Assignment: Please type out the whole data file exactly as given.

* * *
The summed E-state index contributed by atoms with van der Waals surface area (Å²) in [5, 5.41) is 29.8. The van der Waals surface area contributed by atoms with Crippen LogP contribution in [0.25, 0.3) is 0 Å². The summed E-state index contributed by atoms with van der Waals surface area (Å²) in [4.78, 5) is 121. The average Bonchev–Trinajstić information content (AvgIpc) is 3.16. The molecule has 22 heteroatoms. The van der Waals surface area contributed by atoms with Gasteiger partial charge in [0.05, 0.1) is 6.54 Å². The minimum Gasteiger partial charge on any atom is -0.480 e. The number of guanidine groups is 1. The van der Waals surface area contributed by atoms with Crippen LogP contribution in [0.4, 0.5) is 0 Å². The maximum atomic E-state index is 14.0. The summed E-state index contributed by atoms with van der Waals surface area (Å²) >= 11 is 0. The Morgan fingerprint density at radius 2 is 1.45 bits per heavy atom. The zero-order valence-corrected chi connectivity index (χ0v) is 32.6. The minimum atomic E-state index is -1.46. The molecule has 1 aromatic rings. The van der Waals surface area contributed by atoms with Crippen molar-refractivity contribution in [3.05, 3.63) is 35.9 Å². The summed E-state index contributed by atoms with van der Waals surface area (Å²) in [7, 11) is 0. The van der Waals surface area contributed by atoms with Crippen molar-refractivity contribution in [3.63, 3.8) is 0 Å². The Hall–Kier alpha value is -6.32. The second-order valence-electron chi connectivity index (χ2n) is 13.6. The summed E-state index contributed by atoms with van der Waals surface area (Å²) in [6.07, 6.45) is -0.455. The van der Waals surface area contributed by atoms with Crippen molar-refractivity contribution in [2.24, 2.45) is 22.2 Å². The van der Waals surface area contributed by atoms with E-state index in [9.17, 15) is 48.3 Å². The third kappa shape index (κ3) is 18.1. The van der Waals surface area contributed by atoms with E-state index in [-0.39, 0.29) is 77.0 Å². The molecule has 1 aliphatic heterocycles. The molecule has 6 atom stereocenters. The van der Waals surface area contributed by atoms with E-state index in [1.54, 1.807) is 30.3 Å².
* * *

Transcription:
The summed E-state index contributed by atoms with van der Waals surface area (Å²) in [5, 5.41) is 29.8. The van der Waals surface area contributed by atoms with Crippen LogP contribution in [0.25, 0.3) is 0 Å². The summed E-state index contributed by atoms with van der Waals surface area (Å²) in [4.78, 5) is 121. The average Bonchev–Trinajstić information content (AvgIpc) is 3.16. The molecule has 22 heteroatoms. The van der Waals surface area contributed by atoms with Gasteiger partial charge in [0.05, 0.1) is 6.54 Å². The minimum Gasteiger partial charge on any atom is -0.480 e. The number of guanidine groups is 1. The van der Waals surface area contributed by atoms with Crippen LogP contribution in [0.4, 0.5) is 0 Å². The maximum atomic E-state index is 14.0. The summed E-state index contributed by atoms with van der Waals surface area (Å²) >= 11 is 0. The Morgan fingerprint density at radius 2 is 1.45 bits per heavy atom. The zero-order valence-corrected chi connectivity index (χ0v) is 32.6. The minimum atomic E-state index is -1.46. The molecule has 1 aromatic rings. The van der Waals surface area contributed by atoms with Crippen molar-refractivity contribution in [3.05, 3.63) is 35.9 Å². The summed E-state index contributed by atoms with van der Waals surface area (Å²) in [7, 11) is 0. The van der Waals surface area contributed by atoms with Crippen molar-refractivity contribution in [3.63, 3.8) is 0 Å². The Hall–Kier alpha value is -6.32. The second-order valence-electron chi connectivity index (χ2n) is 13.6. The summed E-state index contributed by atoms with van der Waals surface area (Å²) in [6.07, 6.45) is -0.455. The van der Waals surface area contributed by atoms with Crippen molar-refractivity contribution in [2.24, 2.45) is 22.2 Å². The van der Waals surface area contributed by atoms with E-state index in [9.17, 15) is 48.3 Å². The third kappa shape index (κ3) is 18.1. The van der Waals surface area contributed by atoms with E-state index in [-0.39, 0.29) is 77.0 Å². The molecule has 1 aliphatic heterocycles. The molecule has 6 atom stereocenters. The van der Waals surface area contributed by atoms with E-state index in [1.54, 1.807) is 30.3 Å².